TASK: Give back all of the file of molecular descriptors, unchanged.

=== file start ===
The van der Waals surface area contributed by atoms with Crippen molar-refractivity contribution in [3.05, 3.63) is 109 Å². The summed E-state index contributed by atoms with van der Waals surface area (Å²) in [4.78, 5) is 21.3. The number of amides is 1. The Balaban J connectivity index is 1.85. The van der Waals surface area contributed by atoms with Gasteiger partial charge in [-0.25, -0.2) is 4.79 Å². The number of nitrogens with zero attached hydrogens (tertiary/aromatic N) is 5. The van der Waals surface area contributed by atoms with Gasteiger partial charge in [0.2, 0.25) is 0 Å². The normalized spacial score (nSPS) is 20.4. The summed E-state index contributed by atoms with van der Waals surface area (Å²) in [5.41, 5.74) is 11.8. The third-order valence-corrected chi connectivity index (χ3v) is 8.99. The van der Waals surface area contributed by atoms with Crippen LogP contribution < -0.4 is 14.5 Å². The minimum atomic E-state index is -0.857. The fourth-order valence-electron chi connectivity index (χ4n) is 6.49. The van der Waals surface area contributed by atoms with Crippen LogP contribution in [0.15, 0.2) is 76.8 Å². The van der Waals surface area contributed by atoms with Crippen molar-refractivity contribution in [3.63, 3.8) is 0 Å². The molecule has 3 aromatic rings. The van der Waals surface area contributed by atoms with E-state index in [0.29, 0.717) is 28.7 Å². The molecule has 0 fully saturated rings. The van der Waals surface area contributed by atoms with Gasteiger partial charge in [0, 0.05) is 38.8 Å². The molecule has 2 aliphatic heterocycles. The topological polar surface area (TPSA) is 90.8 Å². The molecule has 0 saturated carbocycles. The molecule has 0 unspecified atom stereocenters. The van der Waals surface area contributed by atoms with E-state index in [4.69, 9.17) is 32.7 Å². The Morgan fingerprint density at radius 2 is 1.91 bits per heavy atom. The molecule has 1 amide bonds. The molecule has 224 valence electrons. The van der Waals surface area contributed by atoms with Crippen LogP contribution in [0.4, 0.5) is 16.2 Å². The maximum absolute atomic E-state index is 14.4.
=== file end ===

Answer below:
The van der Waals surface area contributed by atoms with Crippen molar-refractivity contribution in [3.05, 3.63) is 109 Å². The summed E-state index contributed by atoms with van der Waals surface area (Å²) in [4.78, 5) is 21.3. The number of amides is 1. The Balaban J connectivity index is 1.85. The van der Waals surface area contributed by atoms with Gasteiger partial charge in [-0.25, -0.2) is 4.79 Å². The number of nitrogens with zero attached hydrogens (tertiary/aromatic N) is 5. The van der Waals surface area contributed by atoms with Gasteiger partial charge in [0.2, 0.25) is 0 Å². The normalized spacial score (nSPS) is 20.4. The summed E-state index contributed by atoms with van der Waals surface area (Å²) in [5.41, 5.74) is 11.8. The third-order valence-corrected chi connectivity index (χ3v) is 8.99. The van der Waals surface area contributed by atoms with Crippen LogP contribution < -0.4 is 14.5 Å². The minimum atomic E-state index is -0.857. The fourth-order valence-electron chi connectivity index (χ4n) is 6.49. The van der Waals surface area contributed by atoms with Crippen LogP contribution in [0.15, 0.2) is 76.8 Å². The van der Waals surface area contributed by atoms with Crippen molar-refractivity contribution in [3.63, 3.8) is 0 Å². The molecule has 3 aromatic rings. The van der Waals surface area contributed by atoms with E-state index in [0.29, 0.717) is 28.7 Å². The molecule has 0 fully saturated rings. The van der Waals surface area contributed by atoms with Gasteiger partial charge in [0, 0.05) is 38.8 Å². The molecule has 2 aliphatic heterocycles. The topological polar surface area (TPSA) is 90.8 Å². The molecule has 0 saturated carbocycles. The molecule has 0 unspecified atom stereocenters. The van der Waals surface area contributed by atoms with E-state index in [4.69, 9.17) is 32.7 Å². The Morgan fingerprint density at radius 2 is 1.91 bits per heavy atom. The molecule has 1 amide bonds. The molecule has 224 valence electrons. The van der Waals surface area contributed by atoms with Crippen LogP contribution in [0.4, 0.5) is 16.2 Å². The maximum absolute atomic E-state index is 14.4.